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The use of humanized mice for studies of viral pathogenesis and immunity.

Author(s): Douam, Florian; Ploss, Alexander

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dc.contributor.authorDouam, Florian-
dc.contributor.authorPloss, Alexander-
dc.identifier.citationDouam, Florian, Ploss, Alexander. (2018). The use of humanized mice for studies of viral pathogenesis and immunity.. Current opinion in virology, 29 (62 - 71. doi:10.1016/j.coviro.2018.03.003en_US
dc.description.abstractHumanized mice, i.e. animals engrafted with human tissues and/or expressing human genes, have been instrumental in improving our understanding of the pathogenesis and immunological processes that define some of the most challenging human-tropic viruses. In particular, mice engrafted with components of a human immune system (HIS) offer unprecedented opportunities for mechanistic studies of human immune responses to infection. Here, we provide a brief overview of the current panel of HIS mouse models available and cite recent examples of how such humanized animals have been used to study immune responses and pathogenesis elicited by human-tropic viruses. Finally, we will outline some of the challenges that lay ahead and strategies to improve and refine humanized mice with the goal of more accurately recapitulating human immune responses to viral infection.en_US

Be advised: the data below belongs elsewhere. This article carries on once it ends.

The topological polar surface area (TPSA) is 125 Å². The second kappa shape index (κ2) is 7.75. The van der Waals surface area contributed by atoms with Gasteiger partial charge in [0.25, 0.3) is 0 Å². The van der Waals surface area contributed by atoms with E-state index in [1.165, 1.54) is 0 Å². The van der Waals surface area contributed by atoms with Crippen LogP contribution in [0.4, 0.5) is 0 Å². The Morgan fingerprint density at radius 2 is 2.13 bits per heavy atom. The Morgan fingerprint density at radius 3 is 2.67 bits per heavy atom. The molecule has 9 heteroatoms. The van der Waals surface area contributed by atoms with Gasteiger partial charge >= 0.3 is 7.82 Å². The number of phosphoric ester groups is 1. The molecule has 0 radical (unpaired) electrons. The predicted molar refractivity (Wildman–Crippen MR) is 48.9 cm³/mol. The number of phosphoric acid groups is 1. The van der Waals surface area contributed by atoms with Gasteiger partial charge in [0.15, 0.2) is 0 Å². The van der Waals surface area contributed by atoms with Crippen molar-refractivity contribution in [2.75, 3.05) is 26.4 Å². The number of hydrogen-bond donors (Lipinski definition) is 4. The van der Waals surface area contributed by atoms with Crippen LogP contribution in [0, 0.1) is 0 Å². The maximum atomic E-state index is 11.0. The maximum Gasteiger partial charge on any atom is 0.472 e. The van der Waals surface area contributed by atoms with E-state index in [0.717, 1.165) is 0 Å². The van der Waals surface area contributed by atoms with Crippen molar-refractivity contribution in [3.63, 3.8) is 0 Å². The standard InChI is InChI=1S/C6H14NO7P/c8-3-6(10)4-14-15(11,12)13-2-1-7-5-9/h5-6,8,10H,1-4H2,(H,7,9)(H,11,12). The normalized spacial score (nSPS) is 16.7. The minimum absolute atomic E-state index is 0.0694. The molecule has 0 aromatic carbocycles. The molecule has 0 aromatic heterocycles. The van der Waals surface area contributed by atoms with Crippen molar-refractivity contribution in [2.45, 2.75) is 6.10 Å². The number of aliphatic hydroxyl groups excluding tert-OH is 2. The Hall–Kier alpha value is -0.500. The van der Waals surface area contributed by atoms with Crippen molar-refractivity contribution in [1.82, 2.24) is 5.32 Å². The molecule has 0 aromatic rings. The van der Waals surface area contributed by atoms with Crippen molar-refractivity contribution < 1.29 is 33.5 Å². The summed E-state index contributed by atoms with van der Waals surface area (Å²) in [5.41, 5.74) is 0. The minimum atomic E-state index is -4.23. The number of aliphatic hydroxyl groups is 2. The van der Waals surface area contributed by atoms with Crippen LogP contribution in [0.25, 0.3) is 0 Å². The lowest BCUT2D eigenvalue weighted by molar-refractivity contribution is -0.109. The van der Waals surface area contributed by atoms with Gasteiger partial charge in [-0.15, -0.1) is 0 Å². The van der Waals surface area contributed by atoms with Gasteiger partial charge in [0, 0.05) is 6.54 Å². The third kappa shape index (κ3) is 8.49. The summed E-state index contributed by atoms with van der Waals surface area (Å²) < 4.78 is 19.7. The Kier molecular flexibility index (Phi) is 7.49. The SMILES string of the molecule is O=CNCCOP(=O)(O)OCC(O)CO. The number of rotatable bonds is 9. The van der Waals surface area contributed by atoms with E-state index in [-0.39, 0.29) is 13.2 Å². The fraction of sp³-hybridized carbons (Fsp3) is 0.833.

dc.format.extent62 - 71en_US
dc.relation.ispartofCurrent opinion in virologyen_US
dc.rightsAuthor's manuscripten_US
dc.titleThe use of humanized mice for studies of viral pathogenesis and immunity.en_US
dc.typeJournal Articleen_US

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